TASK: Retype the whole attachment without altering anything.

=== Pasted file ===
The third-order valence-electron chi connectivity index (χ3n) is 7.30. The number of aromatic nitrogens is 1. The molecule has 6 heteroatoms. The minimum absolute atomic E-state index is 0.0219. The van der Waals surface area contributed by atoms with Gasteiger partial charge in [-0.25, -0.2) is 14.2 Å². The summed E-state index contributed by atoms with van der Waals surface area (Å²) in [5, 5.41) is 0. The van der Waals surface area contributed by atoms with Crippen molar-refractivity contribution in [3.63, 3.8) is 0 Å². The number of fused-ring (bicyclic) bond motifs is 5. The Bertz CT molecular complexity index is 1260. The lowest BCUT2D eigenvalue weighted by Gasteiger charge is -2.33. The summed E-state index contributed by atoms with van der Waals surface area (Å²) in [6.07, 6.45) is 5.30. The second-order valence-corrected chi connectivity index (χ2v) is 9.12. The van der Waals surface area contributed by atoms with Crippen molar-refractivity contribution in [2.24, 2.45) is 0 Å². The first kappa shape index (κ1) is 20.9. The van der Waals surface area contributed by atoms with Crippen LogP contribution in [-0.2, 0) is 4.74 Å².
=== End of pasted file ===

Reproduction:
The third-order valence-electron chi connectivity index (χ3n) is 7.30. The number of aromatic nitrogens is 1. The molecule has 6 heteroatoms. The minimum absolute atomic E-state index is 0.0219. The van der Waals surface area contributed by atoms with Gasteiger partial charge in [-0.25, -0.2) is 14.2 Å². The summed E-state index contributed by atoms with van der Waals surface area (Å²) in [5, 5.41) is 0. The van der Waals surface area contributed by atoms with Crippen molar-refractivity contribution in [3.63, 3.8) is 0 Å². The number of fused-ring (bicyclic) bond motifs is 5. The Bertz CT molecular complexity index is 1260. The lowest BCUT2D eigenvalue weighted by Gasteiger charge is -2.33. The summed E-state index contributed by atoms with van der Waals surface area (Å²) in [6.07, 6.45) is 5.30. The second-order valence-corrected chi connectivity index (χ2v) is 9.12. The van der Waals surface area contributed by atoms with Crippen molar-refractivity contribution in [2.24, 2.45) is 0 Å². The first kappa shape index (κ1) is 20.9. The van der Waals surface area contributed by atoms with Crippen LogP contribution in [-0.2, 0) is 4.74 Å².